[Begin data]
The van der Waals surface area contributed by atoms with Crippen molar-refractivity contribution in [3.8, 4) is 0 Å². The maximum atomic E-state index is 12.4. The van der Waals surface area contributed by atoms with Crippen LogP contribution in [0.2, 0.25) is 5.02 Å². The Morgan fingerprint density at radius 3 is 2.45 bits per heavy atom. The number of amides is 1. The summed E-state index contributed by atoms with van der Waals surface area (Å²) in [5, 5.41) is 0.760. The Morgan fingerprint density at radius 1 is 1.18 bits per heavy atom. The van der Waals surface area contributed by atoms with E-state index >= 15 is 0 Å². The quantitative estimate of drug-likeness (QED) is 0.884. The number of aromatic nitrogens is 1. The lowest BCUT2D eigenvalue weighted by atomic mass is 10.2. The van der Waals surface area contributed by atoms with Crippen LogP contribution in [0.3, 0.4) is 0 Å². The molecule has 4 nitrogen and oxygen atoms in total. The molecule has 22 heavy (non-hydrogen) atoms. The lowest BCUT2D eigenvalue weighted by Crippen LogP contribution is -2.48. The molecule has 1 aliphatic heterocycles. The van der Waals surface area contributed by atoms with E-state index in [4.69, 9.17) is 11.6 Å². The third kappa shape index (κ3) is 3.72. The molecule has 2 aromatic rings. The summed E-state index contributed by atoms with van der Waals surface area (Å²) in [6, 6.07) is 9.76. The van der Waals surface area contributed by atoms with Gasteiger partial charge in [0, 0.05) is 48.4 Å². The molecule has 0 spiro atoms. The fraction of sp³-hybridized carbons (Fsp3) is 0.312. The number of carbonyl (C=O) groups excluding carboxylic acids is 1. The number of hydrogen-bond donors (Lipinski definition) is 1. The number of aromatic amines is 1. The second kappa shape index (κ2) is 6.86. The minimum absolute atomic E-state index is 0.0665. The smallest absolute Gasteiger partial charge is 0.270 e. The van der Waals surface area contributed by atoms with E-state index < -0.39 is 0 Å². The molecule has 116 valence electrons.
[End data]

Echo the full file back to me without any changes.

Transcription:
The van der Waals surface area contributed by atoms with Crippen molar-refractivity contribution in [3.8, 4) is 0 Å². The maximum atomic E-state index is 12.4. The van der Waals surface area contributed by atoms with Crippen LogP contribution in [0.2, 0.25) is 5.02 Å². The Morgan fingerprint density at radius 3 is 2.45 bits per heavy atom. The number of amides is 1. The summed E-state index contributed by atoms with van der Waals surface area (Å²) in [5, 5.41) is 0.760. The Morgan fingerprint density at radius 1 is 1.18 bits per heavy atom. The van der Waals surface area contributed by atoms with E-state index >= 15 is 0 Å². The quantitative estimate of drug-likeness (QED) is 0.884. The number of aromatic nitrogens is 1. The lowest BCUT2D eigenvalue weighted by atomic mass is 10.2. The van der Waals surface area contributed by atoms with Crippen LogP contribution in [0.3, 0.4) is 0 Å². The molecule has 4 nitrogen and oxygen atoms in total. The molecule has 22 heavy (non-hydrogen) atoms. The lowest BCUT2D eigenvalue weighted by Crippen LogP contribution is -2.48. The molecule has 1 aliphatic heterocycles. The van der Waals surface area contributed by atoms with E-state index in [4.69, 9.17) is 11.6 Å². The third kappa shape index (κ3) is 3.72. The molecule has 2 aromatic rings. The summed E-state index contributed by atoms with van der Waals surface area (Å²) in [6, 6.07) is 9.76. The van der Waals surface area contributed by atoms with Gasteiger partial charge in [0, 0.05) is 48.4 Å². The molecule has 0 spiro atoms. The fraction of sp³-hybridized carbons (Fsp3) is 0.312. The number of carbonyl (C=O) groups excluding carboxylic acids is 1. The number of hydrogen-bond donors (Lipinski definition) is 1. The number of aromatic amines is 1. The second kappa shape index (κ2) is 6.86. The minimum absolute atomic E-state index is 0.0665. The smallest absolute Gasteiger partial charge is 0.270 e. The van der Waals surface area contributed by atoms with E-state index < -0.39 is 0 Å². The molecule has 116 valence electrons.